Much of the attention recently has been on Jon Gray. That makes a lot of sense, because Gray is the Rockies’ best pitching prospect ever, is the number one prospect in the system, is pitching to a 2.98 ERA, and has a 38:7 strikeout to walk rate in his first eight AA starts. But the point of this post isn’t to talk about Jon Gray. Rather, it’s about the two guys who are, in my opinion, the second and third best prospects in this system. Gray might be the future ace, but Eddie Butler and David Dahl, the Rockies’ top two picks in the 2012 draft, are also going to be big contributors if they continue on their current track. That’s why it’s important to pay attention to what they are doing in AA and A-ball, respectively.
If you happen to be in Tulsa on a business trip or to visit family or for vacation (do people vacation in Tulsa?) or just because you want to see Jon Gray pitch, just stay for one extra day and watch Eddie Butler. Butler, who fired a seven inning, no run gem in his last start previous to last night, has the look of a future solid starter, if not an ace. His ERA is, believe it or not, 3o points lower than Gray’s 2.98. Unfortunately, though, his peripheral stats do not paint a picture as bright as that 2.68 ERA. The main worry is that the strikeouts, which had been consistent if not elite through last season, are way down. He’s struck out just 33 guys in 57 innings this year. He’s also gotten hit a little bit harder in his first full season in AA. After giving up just 5.8 hits per nine innings last year, that’s up to 7.9 this season.
So how has he maintained a sub-three ERA? I suspect that a little bit of it is luck, and Butler might be due for a poor outing or two, although he has already had one very poor outing (he gave up 11 hits in one game). But I also don’t think we should be too worried. It would be one thing if a strikeout-reliant prospect all of a sudden stopped striking guys out. Butler isn’t that guy, which is a good thing. Instead, he relies on getting soft contact, and he’s been getting that for the most part. In fact, Butler’s start last night was a true representation of the type of pitcher he is right now, although his control was a little off. He went 5.2 innings and gave up three hits while walking four and striking out just two. That seems like a poor outing, but believe it or not, Butler gave up just one run, and that run was unearned. That has been Butler this season. What can we take away from Eddie Butler’s first nine starts of the season? I don’t think he’s ready to pitch in Coors yet, and I don’t think he’ll ever be an ace, but Butler looks pretty solid and seems en route to being a reliable mid-rotation starter.
I’ve been even more impressed with David Dahl, who is playing in Asheville, North Carolina. You probably remember that Dahl had a poor season last year. If you don’t, I’ll give you a quick recap. Dahl missed a team flight and got suspended earlier the season, then tore his hamstring and ended up with just 42 plate appearances. That, for all intents and purposes, seems to be behind in. It’s important to realize that, despite the lost year, Dahl is still just 20 years old. The missed year doesn’t hurt his future potential at all, just delays things a little bit. More importantly, Dahl has gotten back to smoking the ball this year and confirmed many people’s belief (mine included; I’ve been a Dahl fan since the Rockies drafted him in the first round of the 2012 draft) that he has the potential to be a five-tool player and possible star in the big leagues. He’s hitting .275 and has already slugged eight homers and stolen 10 bases in just 171 plate appearances. That’s 30 homer- 30 steal potential, and pair that with good defense and you have someone who is shooting up prospect lists as we speak.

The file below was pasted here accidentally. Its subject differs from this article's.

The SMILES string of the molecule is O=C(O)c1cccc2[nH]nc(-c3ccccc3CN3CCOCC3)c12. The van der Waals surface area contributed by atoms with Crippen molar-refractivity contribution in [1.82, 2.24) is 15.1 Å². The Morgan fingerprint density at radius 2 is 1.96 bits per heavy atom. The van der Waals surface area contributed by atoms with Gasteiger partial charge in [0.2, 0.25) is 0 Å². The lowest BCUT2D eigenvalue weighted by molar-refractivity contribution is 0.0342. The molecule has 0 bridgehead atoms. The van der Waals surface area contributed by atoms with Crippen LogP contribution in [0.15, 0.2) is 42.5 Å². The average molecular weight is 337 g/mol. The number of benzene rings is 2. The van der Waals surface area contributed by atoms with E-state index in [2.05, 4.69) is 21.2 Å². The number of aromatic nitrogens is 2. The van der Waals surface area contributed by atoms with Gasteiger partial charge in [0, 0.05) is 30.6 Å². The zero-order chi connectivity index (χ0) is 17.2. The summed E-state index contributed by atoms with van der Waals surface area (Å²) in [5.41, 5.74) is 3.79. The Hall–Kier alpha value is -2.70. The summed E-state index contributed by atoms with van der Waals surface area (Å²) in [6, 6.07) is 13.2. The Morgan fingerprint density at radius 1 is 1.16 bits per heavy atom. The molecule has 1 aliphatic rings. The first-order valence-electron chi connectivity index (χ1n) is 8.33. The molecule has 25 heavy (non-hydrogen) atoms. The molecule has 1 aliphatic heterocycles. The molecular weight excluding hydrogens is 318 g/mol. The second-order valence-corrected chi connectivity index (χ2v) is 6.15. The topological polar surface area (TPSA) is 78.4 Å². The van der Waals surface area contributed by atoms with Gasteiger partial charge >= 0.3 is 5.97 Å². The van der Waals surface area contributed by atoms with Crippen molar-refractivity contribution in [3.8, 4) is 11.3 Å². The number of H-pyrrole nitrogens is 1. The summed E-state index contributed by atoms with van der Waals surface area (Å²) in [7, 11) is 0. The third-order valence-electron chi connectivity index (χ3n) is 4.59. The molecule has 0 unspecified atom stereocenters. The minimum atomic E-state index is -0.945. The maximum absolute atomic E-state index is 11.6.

With all that being said, Dahl is putting these numbers up in A ball and not AAA, and he’s still a few years off. His walk rate is disappointing, and it will need to improve if he wants to be a future leadoff or two-hole hitter (he’s hitting leadoff in Asheville). For the moment, all that matters is that Dahl is playing well right now and has the potential to be a top-20 prospect and eventual five-tool player for the Rockies.
Jon Gray is rightfully the center of attention, but Eddie Butler and David Dahl have also played very well this season. All of a sudden, the Rockies have a system that is ripe with promising prospects. We probably won’t see Butler or Dahl contribute in a major way this season, but they could be mainstays by 2015 and 2016, respectively. In the meantime, keep an eye out on these young stars.